Uber Technologies (UBER) shares traded sharply lower Friday to close well below its $45 initial public offering price on its NYSE debut, shedding more than $12 billion in market value amid a volatile session for U.S. stocks and persistent questions surrounding its profitability and business practices.
The opening trade of 32 million shares at $42 each was a disappointment for the bookrunners, who had priced the shares at $45 each last night and watched the market retreat. Uber shares were indicated at $46 to $48 each at the opening bell after the company priced the 180 million-share offering at $45 each, near the bottom of the $44 to $50 range its Wall Street advisers had marketed the stock to investors in the weeks prior to Friday's listing.
Uber closed at $41.57 each, down 7.62% on the session and a price that values the San Francisco-based group at $69.7 billion, some $12.4 billion shy of its IPO valuation and $6.3 billion south of its last private equity estimate.
Uber fell amid a volatile session for U.S. stocks, which reversed early declines sparked by President Donald Trump unleashing a torrent of comment on social media that suggested there was "no rush" to reach a trade agreement with China just after after he opted to increase tariffs on $200 billion worth of imports in the latest escalation of the ongoing trade war. Trump again intimated -- incorrectly -- that China would pay the cost of the tariff increases, which rose to 25% from 10% at midnight last night on around 5,700 different goods, and repeated his threat to apply levies to a further $325 billion of Chinese imports.
The comments took the air out of early gains for U.S. stocks, sending the Dow Jones Industrial average down as much as 358 points at one point. However, stocks later reversed and the Dow ended the day up 114.01 points at 25,942.37 as investors bet on a breakthrough in U.S.-China trade talks.
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Uber also has a leg up on Lyft with a secondary revenue stream -- the Uber Eats food delivery service -- that booked $7.9 billion worth of business last year and is the world's largest outside of the Chinese market.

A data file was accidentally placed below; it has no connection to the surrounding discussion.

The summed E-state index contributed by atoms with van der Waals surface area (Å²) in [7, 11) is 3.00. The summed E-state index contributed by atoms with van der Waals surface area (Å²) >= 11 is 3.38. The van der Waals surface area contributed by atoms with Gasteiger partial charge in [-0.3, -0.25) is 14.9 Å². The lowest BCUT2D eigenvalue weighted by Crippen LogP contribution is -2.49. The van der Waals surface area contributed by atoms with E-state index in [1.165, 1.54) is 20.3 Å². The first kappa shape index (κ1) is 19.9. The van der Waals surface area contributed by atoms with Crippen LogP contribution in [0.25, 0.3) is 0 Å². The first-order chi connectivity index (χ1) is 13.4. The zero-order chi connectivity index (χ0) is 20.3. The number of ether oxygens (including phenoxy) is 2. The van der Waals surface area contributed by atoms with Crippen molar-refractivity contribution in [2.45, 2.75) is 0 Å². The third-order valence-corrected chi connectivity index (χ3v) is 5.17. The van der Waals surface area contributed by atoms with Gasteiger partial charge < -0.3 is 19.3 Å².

In fact, CEO Dara Khosrowshahi touted the group's ability to leverage "transportation as a service," and not simply ride-hailing, in his pitch to investors over the past few weeks, citing opportunities in shopping, grocery delivery and larger freight movement.
That tack might not be surprising, however, for a group who's ride-sharing business is under attack from regulators around the world, many of which accuse the company of skirting transportation regulators by claiming to be a technology company, and who's drivers are becoming increasingly vocal -- and publicly defiant -- over wages and working conditions.
U.K. opposition leader Jeremy Corbyn, the bookies favorite to become prime minister at the next general election, tweeted earlier this week that "Uber cannot be allowed to get away with huge payouts for their CEOs while refusing to pay drivers a decent wage and respect their rights at work," a view that suggests the group's challenges in London, the biggest market in Europe, won't be easily dismissed.
U.S. presidential hopeful Bernie Sanders, meanwhile, has targeted the $143 million in compensation paid to senior management, including $45 million for Khosrowshahi, as he tweeted support for striking Uber drivers in major cities around the country.
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